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Judy Sheindlin is back — and audiences may not have had time to miss her.
In July of this year, “Judge Judy,” Sheindlin’s durable CBS-produced courtroom reality show, wrapped up. Over its 25-year run, the outspoken former family court jurist became a notably high-rated (and famously well-compensated) television personality. Airing in syndication, it was always there to be idly checked out while channel-surfing. But the show, built around Sheindlin’s confrontations with plaintiffs and defendants who annoy her in predictable, familiar manners, had such a reliable formula that no one “Judge Judy” episode stood out as different or special.
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Which makes “Judy Justice” a tricky sell. The show, but for its title and some shifts on the margins, effectively serves as the 26th season of “Judge Judy.” But it’s made to exist on streaming, as part of Amazon’s ad-supported IMDb TV platform. It’s hard to imagine anything with less viral potential than Judy Sheindlin taking someone to task: To have watched television before is to be well-acquainted with the beats of this routine. Streaming represents a test for Sheindlin and for her producers — Randy Douthit, also of “Judge Judy,” and Scott Koondel, a former CBS executive — to see if she can capture an audience excited to see what they’ve seen before.
To review Sheindlin’s act this deep into it feels like a music critic taking on “Happy Birthday to You,” or an architecture writer taking on the New York City skyline. Sheindlin is just … there. It’s perhaps worth noting that the new series gestures towards the present day by featuring a conflict between a young gig-economy worker whose anxiety was triggered when another woman came unduly close to her, prompting the first individual to call the second a “Karen.” And multiple cases involve individuals who cannot communicate due to social-media blocks. The rest of the show, though, could realistically have happened at any point in the past quarter-century. One episode features two different cases involving relatives who’ve turned on one another, a reminder that certain things — family strife, threats of physical violence, bad decisions made in love, child custody issues — are eternal. And so, too, it seems, is Sheindlin’s role as ringleader, putting herself forward as the person best qualified to shut down the nonsense while in fact endlessly egging it on. There may be some who find Sheindlin imperiously dressing down unschooled, desperate people who have fractured personal relationships in search of just a little bit of money entertaining; from a certain point of view, it’s very sad.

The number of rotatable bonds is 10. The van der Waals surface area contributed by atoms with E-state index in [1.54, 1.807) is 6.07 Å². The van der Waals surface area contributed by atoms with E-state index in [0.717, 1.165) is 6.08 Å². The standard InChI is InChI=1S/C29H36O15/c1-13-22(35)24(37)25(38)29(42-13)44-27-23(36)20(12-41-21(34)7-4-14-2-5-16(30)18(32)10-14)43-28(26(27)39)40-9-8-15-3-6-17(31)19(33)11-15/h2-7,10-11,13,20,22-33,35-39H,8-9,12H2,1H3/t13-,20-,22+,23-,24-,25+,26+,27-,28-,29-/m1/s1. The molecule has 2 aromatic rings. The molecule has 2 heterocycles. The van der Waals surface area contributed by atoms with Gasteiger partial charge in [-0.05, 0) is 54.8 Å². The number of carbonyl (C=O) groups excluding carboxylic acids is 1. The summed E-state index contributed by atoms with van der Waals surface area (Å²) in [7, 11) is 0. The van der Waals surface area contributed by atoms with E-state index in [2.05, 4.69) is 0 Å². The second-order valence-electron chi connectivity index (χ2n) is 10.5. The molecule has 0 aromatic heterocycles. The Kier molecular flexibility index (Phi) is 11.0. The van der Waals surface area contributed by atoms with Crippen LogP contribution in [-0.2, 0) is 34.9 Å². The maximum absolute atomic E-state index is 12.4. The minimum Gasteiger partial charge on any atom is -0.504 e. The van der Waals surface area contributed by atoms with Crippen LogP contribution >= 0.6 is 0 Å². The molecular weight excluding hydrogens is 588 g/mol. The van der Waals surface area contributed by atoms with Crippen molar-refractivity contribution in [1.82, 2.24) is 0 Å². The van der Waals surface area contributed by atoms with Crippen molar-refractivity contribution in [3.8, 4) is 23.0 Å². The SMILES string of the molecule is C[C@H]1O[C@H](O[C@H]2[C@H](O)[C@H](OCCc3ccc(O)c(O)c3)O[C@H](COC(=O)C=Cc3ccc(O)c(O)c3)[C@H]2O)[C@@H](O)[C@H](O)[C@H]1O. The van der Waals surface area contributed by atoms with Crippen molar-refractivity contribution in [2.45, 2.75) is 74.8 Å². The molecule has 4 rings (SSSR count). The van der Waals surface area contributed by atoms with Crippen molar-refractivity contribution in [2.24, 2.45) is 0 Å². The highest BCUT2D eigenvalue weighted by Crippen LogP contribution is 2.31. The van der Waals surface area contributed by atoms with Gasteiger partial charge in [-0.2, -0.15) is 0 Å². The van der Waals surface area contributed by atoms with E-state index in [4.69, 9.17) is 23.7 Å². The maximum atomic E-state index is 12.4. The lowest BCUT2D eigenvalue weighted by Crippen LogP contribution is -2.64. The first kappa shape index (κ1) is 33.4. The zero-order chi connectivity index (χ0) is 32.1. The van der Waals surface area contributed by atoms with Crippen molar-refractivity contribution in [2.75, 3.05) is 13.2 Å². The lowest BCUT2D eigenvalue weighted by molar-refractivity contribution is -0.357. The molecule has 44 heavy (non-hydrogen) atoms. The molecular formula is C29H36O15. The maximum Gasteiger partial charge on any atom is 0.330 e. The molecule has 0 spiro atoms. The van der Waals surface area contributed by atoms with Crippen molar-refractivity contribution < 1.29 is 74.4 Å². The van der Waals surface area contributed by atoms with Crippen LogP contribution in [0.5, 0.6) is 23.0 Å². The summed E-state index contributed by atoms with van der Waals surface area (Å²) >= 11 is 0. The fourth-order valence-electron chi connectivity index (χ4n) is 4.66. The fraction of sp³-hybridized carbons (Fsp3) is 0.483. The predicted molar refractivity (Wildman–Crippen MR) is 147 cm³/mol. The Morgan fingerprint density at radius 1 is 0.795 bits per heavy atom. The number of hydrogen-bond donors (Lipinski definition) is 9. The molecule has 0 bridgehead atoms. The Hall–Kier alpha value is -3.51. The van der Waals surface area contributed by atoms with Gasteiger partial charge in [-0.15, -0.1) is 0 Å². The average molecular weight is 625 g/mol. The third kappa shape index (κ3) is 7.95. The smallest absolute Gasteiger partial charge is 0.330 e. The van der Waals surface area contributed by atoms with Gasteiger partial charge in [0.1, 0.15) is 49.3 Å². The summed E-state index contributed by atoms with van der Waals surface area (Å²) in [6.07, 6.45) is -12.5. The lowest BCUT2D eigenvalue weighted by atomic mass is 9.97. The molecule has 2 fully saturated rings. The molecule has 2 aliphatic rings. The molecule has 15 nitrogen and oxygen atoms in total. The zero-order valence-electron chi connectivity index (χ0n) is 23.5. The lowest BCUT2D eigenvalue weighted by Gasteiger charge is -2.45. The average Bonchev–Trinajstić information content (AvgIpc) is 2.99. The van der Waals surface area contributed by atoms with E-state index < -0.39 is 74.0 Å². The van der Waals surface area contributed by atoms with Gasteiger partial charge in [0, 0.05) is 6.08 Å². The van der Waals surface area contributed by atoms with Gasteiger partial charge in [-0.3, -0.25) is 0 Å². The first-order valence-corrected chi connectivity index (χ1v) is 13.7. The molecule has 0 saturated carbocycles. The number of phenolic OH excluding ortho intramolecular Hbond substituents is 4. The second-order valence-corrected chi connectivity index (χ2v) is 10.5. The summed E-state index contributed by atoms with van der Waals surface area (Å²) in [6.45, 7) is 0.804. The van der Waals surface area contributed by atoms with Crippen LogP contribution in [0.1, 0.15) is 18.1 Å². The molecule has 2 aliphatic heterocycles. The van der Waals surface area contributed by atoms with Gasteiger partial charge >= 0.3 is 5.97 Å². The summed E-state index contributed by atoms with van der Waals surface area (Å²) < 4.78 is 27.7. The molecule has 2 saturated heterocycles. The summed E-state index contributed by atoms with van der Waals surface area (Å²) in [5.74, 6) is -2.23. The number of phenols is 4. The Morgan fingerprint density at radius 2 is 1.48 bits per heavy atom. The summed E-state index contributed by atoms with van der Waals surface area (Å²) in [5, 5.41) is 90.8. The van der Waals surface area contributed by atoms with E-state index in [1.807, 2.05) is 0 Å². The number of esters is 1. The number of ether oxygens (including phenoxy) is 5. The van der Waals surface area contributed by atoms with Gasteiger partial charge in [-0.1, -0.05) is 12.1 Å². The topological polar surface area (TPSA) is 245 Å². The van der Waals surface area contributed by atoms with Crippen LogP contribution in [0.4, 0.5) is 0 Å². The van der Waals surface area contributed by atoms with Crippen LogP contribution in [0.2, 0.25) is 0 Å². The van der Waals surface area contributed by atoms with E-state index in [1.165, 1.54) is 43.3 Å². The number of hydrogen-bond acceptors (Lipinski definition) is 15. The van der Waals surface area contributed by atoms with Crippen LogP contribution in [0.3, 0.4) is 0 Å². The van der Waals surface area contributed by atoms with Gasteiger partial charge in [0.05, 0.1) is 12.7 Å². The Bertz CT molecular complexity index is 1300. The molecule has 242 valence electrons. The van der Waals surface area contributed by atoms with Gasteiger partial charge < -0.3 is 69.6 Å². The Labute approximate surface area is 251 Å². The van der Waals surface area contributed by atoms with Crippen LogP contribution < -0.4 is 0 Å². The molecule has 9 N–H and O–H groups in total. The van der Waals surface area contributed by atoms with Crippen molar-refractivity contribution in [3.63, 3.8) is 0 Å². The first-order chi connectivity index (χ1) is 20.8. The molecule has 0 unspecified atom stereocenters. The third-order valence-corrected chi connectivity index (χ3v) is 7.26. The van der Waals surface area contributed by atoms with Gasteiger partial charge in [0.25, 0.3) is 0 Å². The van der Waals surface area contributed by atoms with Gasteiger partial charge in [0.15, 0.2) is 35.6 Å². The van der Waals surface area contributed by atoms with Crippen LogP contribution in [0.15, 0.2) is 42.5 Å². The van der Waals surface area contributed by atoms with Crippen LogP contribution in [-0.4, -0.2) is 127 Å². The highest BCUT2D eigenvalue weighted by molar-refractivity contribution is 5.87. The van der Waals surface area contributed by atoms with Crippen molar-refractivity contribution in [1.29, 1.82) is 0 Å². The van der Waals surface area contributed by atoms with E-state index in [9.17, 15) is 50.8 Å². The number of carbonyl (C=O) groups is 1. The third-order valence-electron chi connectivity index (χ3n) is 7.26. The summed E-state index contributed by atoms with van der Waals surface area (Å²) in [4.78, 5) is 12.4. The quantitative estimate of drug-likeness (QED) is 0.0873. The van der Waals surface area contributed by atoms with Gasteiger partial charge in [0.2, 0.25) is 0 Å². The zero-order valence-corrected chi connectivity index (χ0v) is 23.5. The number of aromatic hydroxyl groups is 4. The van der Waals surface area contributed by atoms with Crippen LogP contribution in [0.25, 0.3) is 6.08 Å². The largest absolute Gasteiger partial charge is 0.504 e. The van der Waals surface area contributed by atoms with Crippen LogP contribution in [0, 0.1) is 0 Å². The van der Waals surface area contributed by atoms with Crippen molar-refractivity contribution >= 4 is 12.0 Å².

It’s also easy. There is, evidently, a wellspring of people willing to submit to Sheindlin’s arbitration and get on camera. These people speak out of turn to attempt to make themselves heard, the thing that most especially sends Sheindlin over the edge. Sheindlin’s umbrage at individuals squabbling over a couple of thousand dollars rankles, a bit. And it’s familiar enough — with the point that Sheindlin cannot suffer fools having been very amply made at this point — that “Judy Justice’s” existence on streaming comes to feel deeply strange.
Streamers have mastered a great deal, but they haven’t quite cracked the most rigorously formatted shows. Netflix, for example, has struck out with talk shows featuring stars as disparate as Chelsea Handler, Hasan Minhaj, and Michelle Wolf; the great streaming game show has yet to arrive. Maybe these formats thrive as part of a routine — one watches “Judge Judy” in the afternoon, “Jeopardy” in the evening, and Colbert, Fallon, or Kimmel in bed. Or maybe they’re just slightly less interesting to viewers when left to their own devices. Watched in a vacuum, “Judy Justice” is competently made, starring practiced talent and crafted by producers who know what they’re doing. Taken as a series available on a platform, and in a streaming landscape, with many more options, it’s hard to imagine picking it. The best thing that can be said for “Judy Justice” is that it is deeply unsurprising. Another interpretation of that fact might be that, despite the opportunity to take a new setting and use it to spur innovation, “Judy Justice” is just more of the same.
“Judy Justice” premieres Monday, Nov. 1, on IMDb TV.
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